1. Classification of solar cells
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2. History and the development of crystalline silicon solar cell
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3. Advantages of monocrystalline silicon solar panels
Since the commercialization and application of solar panels on Earth in the mid-1970s, crystalline silicon has dominated the market as a basic material used in solar panels.
By the crystalline silicon type, solar cells can be classified into monocrystalline silicon, polycrystalline silicon, thin film crystalline silicon and amorphous silicon solar cells. The invention of polycrystalline silicon solar cells makes it possible to mass produce large-size square silicon ingots suitable for solar cell production, which requires simple manufacturing equipment and process, lower quality and less quantity of silicon. Thus, the production cost of solar cells is greatly reduced.
However, because of the material and process defects (such as grain boundaries and dislocations, micro-defects, impurities and transition group metal contamination in the manufacturing process), the conversion efficiency of polycrystalline silicon solar cells is very low.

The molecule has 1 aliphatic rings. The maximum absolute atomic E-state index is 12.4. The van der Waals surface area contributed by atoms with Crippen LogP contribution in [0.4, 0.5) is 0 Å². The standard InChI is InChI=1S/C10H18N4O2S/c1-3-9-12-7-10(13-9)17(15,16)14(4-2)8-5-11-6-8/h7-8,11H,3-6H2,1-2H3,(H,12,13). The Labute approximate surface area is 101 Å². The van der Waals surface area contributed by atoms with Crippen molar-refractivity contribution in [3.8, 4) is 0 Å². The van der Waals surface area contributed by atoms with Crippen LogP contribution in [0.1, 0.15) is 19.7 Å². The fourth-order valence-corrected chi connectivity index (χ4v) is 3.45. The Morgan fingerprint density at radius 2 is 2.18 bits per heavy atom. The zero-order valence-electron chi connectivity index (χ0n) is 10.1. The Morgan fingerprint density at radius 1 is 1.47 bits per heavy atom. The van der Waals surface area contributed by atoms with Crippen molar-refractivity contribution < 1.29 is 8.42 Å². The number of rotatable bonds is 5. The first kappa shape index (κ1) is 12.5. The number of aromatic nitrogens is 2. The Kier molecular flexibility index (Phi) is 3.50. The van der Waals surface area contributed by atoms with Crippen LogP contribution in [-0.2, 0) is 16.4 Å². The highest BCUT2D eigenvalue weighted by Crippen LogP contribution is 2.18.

Produced from high-purity silicon grown by the floating zone (FZ) or Czochralski (CZ) process, monocrystalline solar cells have an average conversion efficiency of about 24%, which is 5% higher than that of polycrystalline silicon solar cells.
As the photovoltaic industry develops, the cost of monocrystalline silicon solar panels is continually reduced to nearly the same as the cost of polycrystalline silicon solar panels. Because of its rich reserve, stable performance, non-toxic characteristics and the constantly increasing conversion efficiency, monocrystalline silicon has become the most common material used in solar panels in the market.
4. The future development trend of solar panel materials
From the perspective of solid-state physics, silicon is not actually the most ideal photovoltaic material, because as an indirect band gap semiconductor material it does not absorb light very well. Therefore, studying alternative photovoltaic materials has become a trend. Cadmium telluride (CdTe), copper indium selenide (CuInSe2) and perovskite are considered to be three promising photovoltaic materials. So far, some progress has been made in the research of these materials. However, there is still a long way to go for these alternatives to be used to mass-produce solar cells and replace crystalline silicon.
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